Let your eyes look straight ahead, fix your gaze directly before you. Make level paths for your feet and take only ways that are firm. (Prov. 4:25-26)
Still in my son’s little apartment in Colorado, I sit in the recliner, close my eyes, and try not to listen as Mark settles my parents in his bedroom. He’ll sleep on the floor tonight. I’ll be on the sofa.
I want quiet and calm as I go over the events of this day: Mom’s confusion and hostility when we arrived, my panic and fear as we fought to keep her inside the apartment, and the miracle of the lovely evening we just spent with Mark—the laughing, happy, normal evening.
Normal. I could use a little more of that, please, Lord.
When Mark emerges from his room, I see him holding the Lord’s answer in his arms: laundry. The basket he carries is full to overflowing with towels and sheets, T-shirts and running socks and blue jeans. He almost loses the whole load when he bends to pick up the detergent.
Peace can be found doing ordinary things.
“Got any quarters, Mom?” Mark doesn’t even have the good grace to look sheepish, just grins and jerks his head toward the door. “Almost midnight. Laundry time.”
The door closes behind us and I know I must tell him. But how? We walk together past a line of doors and windows that open on rooms where, I imagine, life hasn’t changed much from yesterday to today.
In the darkest hours of the night, in the steamy little laundry room at the end of the apartment sidewalk, I talk to Mark. While the washer churns a super-size load of his jeans and flannel shirts, I lean against the coin-operated dryer and describe the nightmare we lived while we waited for him to come home from work. I can’t hold back my tears.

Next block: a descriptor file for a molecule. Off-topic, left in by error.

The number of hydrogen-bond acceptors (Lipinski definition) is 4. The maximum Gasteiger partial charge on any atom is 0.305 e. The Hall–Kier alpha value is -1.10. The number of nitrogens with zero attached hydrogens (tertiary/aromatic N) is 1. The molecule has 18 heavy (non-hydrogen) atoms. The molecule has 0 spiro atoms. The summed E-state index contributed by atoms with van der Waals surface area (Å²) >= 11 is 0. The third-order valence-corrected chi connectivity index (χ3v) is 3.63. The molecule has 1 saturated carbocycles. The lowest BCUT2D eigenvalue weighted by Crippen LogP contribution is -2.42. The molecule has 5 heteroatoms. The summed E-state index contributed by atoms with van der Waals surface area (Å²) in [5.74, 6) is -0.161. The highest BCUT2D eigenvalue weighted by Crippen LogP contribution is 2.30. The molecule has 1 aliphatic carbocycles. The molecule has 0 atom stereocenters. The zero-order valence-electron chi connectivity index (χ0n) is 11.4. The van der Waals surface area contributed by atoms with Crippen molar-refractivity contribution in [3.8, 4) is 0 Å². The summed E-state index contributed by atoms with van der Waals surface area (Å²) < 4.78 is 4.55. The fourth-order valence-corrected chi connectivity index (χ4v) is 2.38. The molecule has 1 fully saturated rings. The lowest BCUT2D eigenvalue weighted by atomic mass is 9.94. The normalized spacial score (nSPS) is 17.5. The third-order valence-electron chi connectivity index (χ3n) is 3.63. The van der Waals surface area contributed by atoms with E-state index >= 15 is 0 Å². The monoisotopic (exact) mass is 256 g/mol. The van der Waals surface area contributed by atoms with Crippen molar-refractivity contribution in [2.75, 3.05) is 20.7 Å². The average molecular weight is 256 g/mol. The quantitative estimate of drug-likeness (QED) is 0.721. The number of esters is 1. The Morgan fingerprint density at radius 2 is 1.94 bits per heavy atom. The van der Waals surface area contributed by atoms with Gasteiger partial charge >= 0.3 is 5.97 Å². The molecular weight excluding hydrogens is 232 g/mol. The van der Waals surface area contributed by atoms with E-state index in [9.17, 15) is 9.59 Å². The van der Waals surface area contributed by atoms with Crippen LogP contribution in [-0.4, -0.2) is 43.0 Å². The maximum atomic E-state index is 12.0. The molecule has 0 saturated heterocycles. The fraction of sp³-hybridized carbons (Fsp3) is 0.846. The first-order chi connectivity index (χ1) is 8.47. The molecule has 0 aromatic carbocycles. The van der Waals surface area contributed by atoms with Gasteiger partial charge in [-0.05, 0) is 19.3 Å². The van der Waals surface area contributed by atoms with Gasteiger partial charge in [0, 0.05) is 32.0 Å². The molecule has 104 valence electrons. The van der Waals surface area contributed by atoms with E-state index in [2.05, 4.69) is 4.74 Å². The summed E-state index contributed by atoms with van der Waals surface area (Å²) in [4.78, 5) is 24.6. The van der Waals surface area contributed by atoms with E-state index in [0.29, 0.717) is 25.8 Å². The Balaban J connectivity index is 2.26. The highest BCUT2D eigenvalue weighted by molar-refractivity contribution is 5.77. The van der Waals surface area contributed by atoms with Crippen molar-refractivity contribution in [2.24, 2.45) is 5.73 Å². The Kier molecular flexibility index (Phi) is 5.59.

When Mark was a little boy, he never admitted to crying. He maintained his eyes were leaking. They leak again tonight.
I’m still talking when the buzzer sounds on the dryer. While I fold and stack, Mark stands and listens. My words tumble over each other like rocks pushed downstream in a fast-running river.
At length, the torrent slows and Mark has a chance to speak. He asks if he should drive us back to Texas. Suggests I start making notes for when we talk to the doctor. “You’ll see someone right away, Mom, right? If you’re going to fight this, you need information.”
No trace of panic in his tone or his words, just that look in his eyes I recognize so easily. I saw it when he climbed his first tree, wrestled with his older brothers, filled out college applications—that look that saw past the circumstances, the obstacles, the pain, or whatever else stood between him and his goals. I find strength in that look.
Thank You, Father, for showing me the way forward. We’re not stuck in darkness; we can move toward the light, one goal, one step at a time. Help me focus my efforts on what is possible. I know I can get information. With information I can find out what kind of help we need. Once I know what we need, I can go after it. I ask for courage and determination and insight as I begin this quest. With You, no mission is impossible.